Libby was sentenced to five years for lying to a federal grand jury investigating the leak of Valerie Plame's status as a CIA officer.
Presidents traditionally issue a few pardons and commute some sentences just before they leave office and a successor is inaugurated.And were Bush to decide to allow Ryan to leave prison for time served, some political observers say the consideration would be based on Ryan's age and health. Both prosecutors and defense lawyers believe Ryan has a better chance of winning his request for clemency than he did with Tuesday's failed bid to appeal to the Supreme Court.
The justices made no comment as they refused to take up the claim that Ryan had not received a fair trial due to chaotic jury deliberations.
Chicago's top federal prosecutor, U.S. Attorney Patrick J. Fitzgerald, said he was happy the high court decided to let Ryan's conviction stand.
"Mr. Ryan has exhausted every legal avenue and argument afforded him but the verdict stands that he was guilty of corrupting the highest office in the state," Fitzgerald said in a statement.
Ryan was convicted in April 2006 of steering contracts to lobbyists and other friends, tax fraud, misuse of tax dollars and state workers and squelching an investigation of links between bribery and fundraising.
His 37-page petition to the Supreme Court claimed his chances of getting a fair trial were wrecked when U.S. District Judge Rebecca R. Pallmeyer replaced two jurors with alternates after deliberations were well under way. The two jurors were removed for failing to mention of their police records on a pre-trial questionnaire.
Ryan's lawyers also argued the deliberations were tainted after one of the jurors, a substitute kindergarten teacher, brought legal materials she found on the Internet into the jury room in defiance of instructions.
Most of the corrupt activity charged in Ryan's indictment took place when the husky voiced, snowy haired onetime Kankakee pharmacist was Illinois secretary of state before his 1998 election as governor. Also convicted at the trial was businessman Larry Warner, who received leases for himself and clients from the secretary of state's office when Ryan was in charge.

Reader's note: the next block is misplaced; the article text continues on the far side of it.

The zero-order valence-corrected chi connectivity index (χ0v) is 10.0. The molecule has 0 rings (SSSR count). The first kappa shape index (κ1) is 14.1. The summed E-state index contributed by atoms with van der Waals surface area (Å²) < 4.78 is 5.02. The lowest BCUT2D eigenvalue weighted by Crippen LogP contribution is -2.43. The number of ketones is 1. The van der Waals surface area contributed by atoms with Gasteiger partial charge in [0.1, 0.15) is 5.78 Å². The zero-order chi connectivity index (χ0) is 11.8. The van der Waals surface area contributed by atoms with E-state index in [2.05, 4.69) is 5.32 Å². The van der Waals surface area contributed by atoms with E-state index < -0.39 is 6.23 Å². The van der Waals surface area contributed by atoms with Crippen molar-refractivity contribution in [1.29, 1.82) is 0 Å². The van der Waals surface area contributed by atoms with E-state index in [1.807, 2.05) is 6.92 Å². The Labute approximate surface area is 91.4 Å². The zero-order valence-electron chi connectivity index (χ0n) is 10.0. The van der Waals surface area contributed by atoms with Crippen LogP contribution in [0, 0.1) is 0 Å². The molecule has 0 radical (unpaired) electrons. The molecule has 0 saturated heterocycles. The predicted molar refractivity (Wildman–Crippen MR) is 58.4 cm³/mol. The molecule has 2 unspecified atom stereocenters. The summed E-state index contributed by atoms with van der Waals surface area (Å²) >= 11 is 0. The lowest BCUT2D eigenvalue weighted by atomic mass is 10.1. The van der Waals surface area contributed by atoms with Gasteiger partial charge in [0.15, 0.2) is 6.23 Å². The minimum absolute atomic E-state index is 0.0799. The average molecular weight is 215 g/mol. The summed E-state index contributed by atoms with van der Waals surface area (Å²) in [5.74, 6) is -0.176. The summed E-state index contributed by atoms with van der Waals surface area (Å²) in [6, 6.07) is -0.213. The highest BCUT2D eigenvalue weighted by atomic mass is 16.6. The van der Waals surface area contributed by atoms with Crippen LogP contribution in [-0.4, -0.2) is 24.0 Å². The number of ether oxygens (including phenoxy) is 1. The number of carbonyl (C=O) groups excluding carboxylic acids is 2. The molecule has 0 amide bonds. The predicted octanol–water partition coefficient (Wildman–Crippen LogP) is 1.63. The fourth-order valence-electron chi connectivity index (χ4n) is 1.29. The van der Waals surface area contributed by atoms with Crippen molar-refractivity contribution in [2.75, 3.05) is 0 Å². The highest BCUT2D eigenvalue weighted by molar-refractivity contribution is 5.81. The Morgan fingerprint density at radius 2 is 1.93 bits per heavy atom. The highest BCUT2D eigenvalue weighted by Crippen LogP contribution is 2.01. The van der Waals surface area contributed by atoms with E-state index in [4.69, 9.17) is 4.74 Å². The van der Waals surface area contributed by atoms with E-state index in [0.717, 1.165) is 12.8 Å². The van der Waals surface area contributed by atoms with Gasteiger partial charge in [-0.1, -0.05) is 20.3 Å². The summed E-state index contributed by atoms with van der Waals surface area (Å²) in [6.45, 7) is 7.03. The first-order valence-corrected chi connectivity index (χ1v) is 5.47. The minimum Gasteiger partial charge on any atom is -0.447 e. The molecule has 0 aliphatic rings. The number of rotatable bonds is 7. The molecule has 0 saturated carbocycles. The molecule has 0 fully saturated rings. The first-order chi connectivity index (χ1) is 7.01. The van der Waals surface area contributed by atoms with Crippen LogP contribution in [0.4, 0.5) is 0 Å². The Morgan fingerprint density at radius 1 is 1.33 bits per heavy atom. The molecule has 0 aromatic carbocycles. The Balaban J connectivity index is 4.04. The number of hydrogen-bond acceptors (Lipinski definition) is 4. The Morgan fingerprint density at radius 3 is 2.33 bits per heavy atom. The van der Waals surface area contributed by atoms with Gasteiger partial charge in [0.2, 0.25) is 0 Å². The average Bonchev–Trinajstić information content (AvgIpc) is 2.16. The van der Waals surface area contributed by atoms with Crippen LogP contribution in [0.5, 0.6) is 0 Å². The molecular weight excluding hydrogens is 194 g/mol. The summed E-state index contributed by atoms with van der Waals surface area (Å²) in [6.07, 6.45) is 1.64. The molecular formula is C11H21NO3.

Ryan and Warner filed a joint appeal with the Supreme Court and the high court in refusing to hear Ryan's refused to hear Warner's as well.
Under federal law Ryan can get 15 percent of the sentence off for good behavior.
A former federal prosecutor who represented the government at the Ryan trial said commuting the former governor's sentence would be a mistake.
"When defendants are charged and they are convicted by overwhelming evidence and it is in the context where the public trust was manipulated and violated then I think the conviction should stand," said Fardon, who is now in private practice.
There is no way to tell what Bush might decide about commuting Ryan's sentence but few if any doubt that he will be asked to do so.
Thompson still has influence in Republican politics and is certain to mobilize his network of lawyers, lobbyists and lawmakers in the cause.
One expert, Loyola University political scientist Alan R. Gitelson, said estimated the chances of a commutation at 50-50.
"If (Bush) commutes it, it will be on the grounds of (Ryan's) age and his health," Gitelson said. "Unlike Libby, it will be a humanitarian act."
The high court did not reject Ryan's claim that his trial was unfair. It refused to grant certiorari to the former governor's appeal. That is, it refused even to consider it.
The Associated Press contributed to this report.